Black Petals Issue #74

Home
Mars-News, Views and Commentary
Beyond the Stars-Fiction by Brian McLelland
Doesn't Play Well with Others-Fiction by Roy Dorman
Killkenny Man-Fiction by Charles C. Cole
The Family F.-Fiction by George C. Economou
Masks of Innocence-Fiction by Dr. Mel Waldman
Trim Thought-Fiction by Chris Moylan
When the Sea Shall Give Up Her Dead-Fiction by A. M. Stickel, Editor
Anticipating Miracles- 3 Poems by Teresa Ann Frazee
Cemetery Haze-3 poems by Michael Keshigian
Seven Horror Haiku-by Denny E. Marshall
Four Zombie Haiku-by Denny E. Marshall
Love Letter (to L. W.)-Poem by Reyhan Qayoom

January, 2016

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THE BP #74 EDITORIAL, WINTER 2016

 

Why Bother? By A.M. Stickel

 

Dan Graffeo sent along his book, THE GAMBLING BUG (Great Old Ones Publishing), for a review. Among the many vices against which people strive, gambling has proved to be one of the most vicious. Graffeo’s tale explores a possible origin for the temptation that invades the subconscious to catch the vulnerable. Although he doesn’t label it as such, it appears to be downright demonic. His author photo at the back of the book reflects this, and seems to be an inspiration for “The Gambling Bug” on the cover.

The characterizations of gambling addicts, and their support group (especially the leader), are spot on. Although I’ve never dealt with the fatal attraction of this addiction, and so didn’t expect to, I couldn’t help but sympathize with the gamblers’ plight. The physical and emotional depictions—from utter selfishness to heroic self-sacrifice—were excellent, even though annoying stupidity often overwhelmed positive attributes. What stopped me from complete approval of the message was its technical execution, not its negativity (given that the author claims to teach college writing).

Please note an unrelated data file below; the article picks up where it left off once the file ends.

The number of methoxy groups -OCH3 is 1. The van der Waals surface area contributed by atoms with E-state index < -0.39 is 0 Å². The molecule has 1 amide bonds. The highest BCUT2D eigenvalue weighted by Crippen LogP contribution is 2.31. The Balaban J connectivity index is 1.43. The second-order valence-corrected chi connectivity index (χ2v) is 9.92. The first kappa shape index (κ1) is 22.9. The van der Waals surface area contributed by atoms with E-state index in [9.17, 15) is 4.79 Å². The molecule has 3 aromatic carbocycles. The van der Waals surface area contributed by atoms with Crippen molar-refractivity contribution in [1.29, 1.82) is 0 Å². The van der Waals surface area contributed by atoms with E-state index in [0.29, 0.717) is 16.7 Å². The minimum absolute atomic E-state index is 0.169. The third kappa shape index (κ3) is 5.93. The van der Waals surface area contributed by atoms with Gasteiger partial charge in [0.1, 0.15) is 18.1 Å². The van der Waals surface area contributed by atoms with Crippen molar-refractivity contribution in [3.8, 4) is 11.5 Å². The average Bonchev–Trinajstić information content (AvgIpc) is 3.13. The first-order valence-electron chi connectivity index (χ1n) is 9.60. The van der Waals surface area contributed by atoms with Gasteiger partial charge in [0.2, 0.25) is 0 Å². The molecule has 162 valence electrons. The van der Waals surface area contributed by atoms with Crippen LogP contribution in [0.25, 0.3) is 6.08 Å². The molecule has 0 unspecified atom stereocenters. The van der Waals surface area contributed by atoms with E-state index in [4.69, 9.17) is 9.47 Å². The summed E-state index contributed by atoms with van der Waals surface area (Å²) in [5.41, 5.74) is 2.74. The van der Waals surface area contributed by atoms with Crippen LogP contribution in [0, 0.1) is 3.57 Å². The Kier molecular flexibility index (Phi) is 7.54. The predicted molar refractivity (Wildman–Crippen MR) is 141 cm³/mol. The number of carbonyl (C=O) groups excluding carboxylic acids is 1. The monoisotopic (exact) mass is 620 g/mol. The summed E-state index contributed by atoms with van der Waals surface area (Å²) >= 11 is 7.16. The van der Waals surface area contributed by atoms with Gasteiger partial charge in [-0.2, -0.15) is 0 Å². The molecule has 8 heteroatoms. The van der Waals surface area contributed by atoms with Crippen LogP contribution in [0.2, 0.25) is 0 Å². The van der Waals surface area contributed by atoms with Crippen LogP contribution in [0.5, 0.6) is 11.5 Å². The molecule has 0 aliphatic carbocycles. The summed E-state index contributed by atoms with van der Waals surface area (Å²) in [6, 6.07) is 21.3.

Mr. Graffeo likes to switch back and forth in verb tenses, even within sentences. This is a bad habit I’ve seen in, luckily, only a few writers. It does not do justice to the author’s intent, and indicates inadequate editing. Once in a while a key word or phrase goes missing too. Ouch!

Why bother paying someone to edit your manuscript, or, if you have paid someone to do it, why bother reading over what they have done? If you want to know the reason, get this book.  But there is another reason to get the book: a story with a moral. These are few and far between in our gray-shaded era, and, thus, earns the author 2 out of a possible 4 Black Roses.

BP #74 continues our tradition of thought-provoking story content. Brian McLelland explores how a man influenced by beings “Beyond the Stars” might affect our evolution. Those crawlies come creeping right into Roy Dorman’s “Doesn’t Play Well with Others.” An experimental scientific solution for interplanetary exploration fails at launch in Charles C. Cole’s “Kilkenny Man.” George Economou takes us into the tiny lives of “The Family F.”. Dr. Mel Waldman’s “Masks of Innocence” points out paranoia in someone who can least afford to acknowledge it. Is Chris Moylan’s fictional adaptation to life’s complexity too real an option in “Trim Thought”? Finally, my take on the Apocalypse is offered in “When the Sea Shall Give Up Her Dead.”

BP’s winter of 2016 poets are: Teresa Frazee (3 poems), Michael Keshigian (3 poems), Denny Marshall (11 Haiku), and Rehan Qayoom (a love letter in poetic form). The occasional bio is missing, according to the writer’s preference. To your editors, however, you are all “larger than life” for bothering to write for us. Happy reading and writing, my friends. Stay warm.

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